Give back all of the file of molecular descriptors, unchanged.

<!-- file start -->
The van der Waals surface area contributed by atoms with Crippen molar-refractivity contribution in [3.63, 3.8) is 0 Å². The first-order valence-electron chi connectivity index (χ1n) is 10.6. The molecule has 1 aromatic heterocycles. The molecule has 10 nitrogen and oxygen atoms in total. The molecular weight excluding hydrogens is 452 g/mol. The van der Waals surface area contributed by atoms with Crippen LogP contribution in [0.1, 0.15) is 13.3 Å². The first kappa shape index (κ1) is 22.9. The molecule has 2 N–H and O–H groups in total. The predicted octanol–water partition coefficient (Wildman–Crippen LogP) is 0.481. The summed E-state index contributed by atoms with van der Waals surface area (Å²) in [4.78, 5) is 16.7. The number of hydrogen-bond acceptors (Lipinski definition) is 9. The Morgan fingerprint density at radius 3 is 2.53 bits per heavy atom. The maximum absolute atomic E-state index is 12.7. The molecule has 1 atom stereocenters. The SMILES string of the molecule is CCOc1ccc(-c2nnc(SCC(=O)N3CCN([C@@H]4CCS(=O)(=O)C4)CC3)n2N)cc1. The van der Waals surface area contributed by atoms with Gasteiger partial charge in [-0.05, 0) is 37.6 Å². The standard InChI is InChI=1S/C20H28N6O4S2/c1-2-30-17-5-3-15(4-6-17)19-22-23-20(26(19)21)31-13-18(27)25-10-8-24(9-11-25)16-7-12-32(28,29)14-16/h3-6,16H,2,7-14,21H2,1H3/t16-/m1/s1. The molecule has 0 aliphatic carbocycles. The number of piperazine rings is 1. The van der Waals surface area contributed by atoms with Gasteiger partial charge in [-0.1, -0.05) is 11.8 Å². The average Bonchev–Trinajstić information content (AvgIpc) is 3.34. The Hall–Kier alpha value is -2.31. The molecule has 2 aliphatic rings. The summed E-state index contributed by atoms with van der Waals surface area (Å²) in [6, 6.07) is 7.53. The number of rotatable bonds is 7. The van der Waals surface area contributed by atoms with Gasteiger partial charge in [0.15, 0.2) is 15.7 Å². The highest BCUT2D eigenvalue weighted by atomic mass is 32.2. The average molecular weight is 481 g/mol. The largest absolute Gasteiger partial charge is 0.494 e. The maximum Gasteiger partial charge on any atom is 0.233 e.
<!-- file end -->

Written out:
The van der Waals surface area contributed by atoms with Crippen molar-refractivity contribution in [3.63, 3.8) is 0 Å². The first-order valence-electron chi connectivity index (χ1n) is 10.6. The molecule has 1 aromatic heterocycles. The molecule has 10 nitrogen and oxygen atoms in total. The molecular weight excluding hydrogens is 452 g/mol. The van der Waals surface area contributed by atoms with Crippen LogP contribution in [0.1, 0.15) is 13.3 Å². The first kappa shape index (κ1) is 22.9. The molecule has 2 N–H and O–H groups in total. The predicted octanol–water partition coefficient (Wildman–Crippen LogP) is 0.481. The summed E-state index contributed by atoms with van der Waals surface area (Å²) in [4.78, 5) is 16.7. The number of hydrogen-bond acceptors (Lipinski definition) is 9. The Morgan fingerprint density at radius 3 is 2.53 bits per heavy atom. The maximum absolute atomic E-state index is 12.7. The molecule has 1 atom stereocenters. The SMILES string of the molecule is CCOc1ccc(-c2nnc(SCC(=O)N3CCN([C@@H]4CCS(=O)(=O)C4)CC3)n2N)cc1. The van der Waals surface area contributed by atoms with Gasteiger partial charge in [-0.05, 0) is 37.6 Å². The standard InChI is InChI=1S/C20H28N6O4S2/c1-2-30-17-5-3-15(4-6-17)19-22-23-20(26(19)21)31-13-18(27)25-10-8-24(9-11-25)16-7-12-32(28,29)14-16/h3-6,16H,2,7-14,21H2,1H3/t16-/m1/s1. The molecule has 0 aliphatic carbocycles. The number of piperazine rings is 1. The van der Waals surface area contributed by atoms with Gasteiger partial charge in [-0.1, -0.05) is 11.8 Å². The average Bonchev–Trinajstić information content (AvgIpc) is 3.34. The Hall–Kier alpha value is -2.31. The molecule has 2 aliphatic rings. The summed E-state index contributed by atoms with van der Waals surface area (Å²) in [6, 6.07) is 7.53. The number of rotatable bonds is 7. The van der Waals surface area contributed by atoms with Gasteiger partial charge in [0.15, 0.2) is 15.7 Å². The highest BCUT2D eigenvalue weighted by atomic mass is 32.2. The average molecular weight is 481 g/mol. The largest absolute Gasteiger partial charge is 0.494 e. The maximum Gasteiger partial charge on any atom is 0.233 e.